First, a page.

Heavier cars need bigger brakes.
Big wheels often are heavier than smaller wheels.
Big brakes look cool.
Big , heavy wheels are not as efficient as smaller lighter wheels.

If the intent was a sporting ride, the XC40, while fast, is not a sporting ride. The tires being EV oriented are not as grippy as could be and the suspension is not set up for canyon carving. I have driven SUVs that inspire more confidence in the Twisties.

If the intent was getting more range, they would have chosen lighter and smaller wheels.

For comfort, it's hard to say because it is subjective. My wife's RS5 with 35 profile, 20 inch wheels and grippy rubber is kind of rough when driving in NYC. On smooth interstates, it's fabulous.on Twisties it's a pleasure and confidence inspiring compared to the seemingly faster xc40.

Given the similarities between c40 and xc40, the argument of Volvo offering the best implies they knowingly gave a less than best option in the form of standard 19's on lower trims.
When I had an EV mini Cooper, I chose 17's for looks and grip in the summer and used lightweight 16's in the winter. The 16's were perceptibly faster, quicker to respond steering inputs, and gave a tiny bit more than expected range .

Get 20's if you think they look cool
Get better rubber regardless of size unless you're more concerned with range.
 

·
Registered
2022 XC40 Ultimate, Sage Green
Joined
·
267 Posts
So I picked up my winter tire package from Volvo today. 2022 model 19” rims with Pirelli Sottozero’s. We get snow and sub-freezing temperatures here next week, according to Weather Network and it’s hilly where we live on the coast. Not a good combination with ice. The ride feels noticeably softer and thankfully at city speeds, the tires are no louder than standard Pirellis on the 20” rims. Highway to 90kph - some additional noise plus a few harmonics I expect from chunkier treads, but nothing like the noise I had from Nokians on my old work vehicle. Certainly not annoying. Based on advice from the dealer, I think the 19’s are the best option for the Recharge and they certainly look good. It’s more expensive to get the Volvo approved setup perhaps, but considering the outlay for the car, spending $4000 Cdn on tires and rims over the life of the tires is not an unreasonable expense IMO. And, you know it has been tested and approved in the event something goes wrong under warranty.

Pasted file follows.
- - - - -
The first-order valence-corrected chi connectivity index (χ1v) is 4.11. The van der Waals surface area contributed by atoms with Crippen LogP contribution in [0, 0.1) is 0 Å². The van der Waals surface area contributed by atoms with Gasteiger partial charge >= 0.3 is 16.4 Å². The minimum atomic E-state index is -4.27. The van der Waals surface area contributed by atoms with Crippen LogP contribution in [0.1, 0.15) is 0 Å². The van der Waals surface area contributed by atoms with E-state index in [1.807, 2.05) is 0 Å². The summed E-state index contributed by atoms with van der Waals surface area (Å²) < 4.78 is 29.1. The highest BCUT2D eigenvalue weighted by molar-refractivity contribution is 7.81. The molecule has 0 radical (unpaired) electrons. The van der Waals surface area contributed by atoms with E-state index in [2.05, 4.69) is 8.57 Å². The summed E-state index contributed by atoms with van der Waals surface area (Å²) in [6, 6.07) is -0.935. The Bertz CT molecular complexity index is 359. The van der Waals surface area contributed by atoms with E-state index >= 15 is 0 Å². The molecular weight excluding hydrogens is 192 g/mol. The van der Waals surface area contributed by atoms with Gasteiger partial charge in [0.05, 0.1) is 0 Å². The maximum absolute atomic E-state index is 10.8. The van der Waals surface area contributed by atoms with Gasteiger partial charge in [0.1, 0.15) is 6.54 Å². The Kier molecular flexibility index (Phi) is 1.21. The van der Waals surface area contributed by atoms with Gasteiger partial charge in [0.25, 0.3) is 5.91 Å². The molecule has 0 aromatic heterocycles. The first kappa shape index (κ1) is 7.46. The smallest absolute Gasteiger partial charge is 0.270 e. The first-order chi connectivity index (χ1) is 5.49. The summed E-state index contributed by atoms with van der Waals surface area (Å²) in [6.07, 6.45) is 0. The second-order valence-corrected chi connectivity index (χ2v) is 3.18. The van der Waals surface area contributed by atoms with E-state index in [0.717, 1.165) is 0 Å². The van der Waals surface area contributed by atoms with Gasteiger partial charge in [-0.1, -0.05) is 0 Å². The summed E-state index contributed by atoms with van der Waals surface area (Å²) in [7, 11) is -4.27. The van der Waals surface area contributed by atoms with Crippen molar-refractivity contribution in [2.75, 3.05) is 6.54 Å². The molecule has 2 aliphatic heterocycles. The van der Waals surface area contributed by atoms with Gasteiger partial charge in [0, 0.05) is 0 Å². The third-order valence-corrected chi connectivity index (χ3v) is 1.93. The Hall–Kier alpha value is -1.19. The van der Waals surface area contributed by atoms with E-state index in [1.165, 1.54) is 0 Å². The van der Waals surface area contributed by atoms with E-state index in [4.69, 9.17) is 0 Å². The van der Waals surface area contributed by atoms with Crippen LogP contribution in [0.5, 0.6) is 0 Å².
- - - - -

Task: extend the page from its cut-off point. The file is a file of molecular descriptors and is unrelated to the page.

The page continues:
Tire Wheel Car Vehicle Automotive tire
 

·
Registered
Joined
·
227 Posts
I, respectfully, think you're being naive. Big wheels look cool. Big wheels accommodate big brakes. Heavier cars need bigger brakes. Big wheels often are heavier than smaller wheels. Big brakes look cool.Big , heavy wheels are not as efficient as smaller lighter wheels.
Heheh. I'm relying on Volvo's advice, yes. Big wheels are a combination of rims and tires, right? I've seen the kids with those huge rims and what look like 1" thick tires. Those do NOT look cool, they look unsafe and not a little bit stupid. Do you think the brakes on the Ultimate with the 20s are any different than the factory brakes on the single motor trims? I have a buddy who put fake red brake covers on his Honda--they are totally useless, just red bling. Yes, I could do that. Back when I was concerend with rotational mass on my bicycles, the discussions about wheels were violently religious. Eventually, I realized the differences only mattered in racing and the cummulative advantage when riding double centuries so I just ran the tires I wanted, leaving the zealots to fight it out.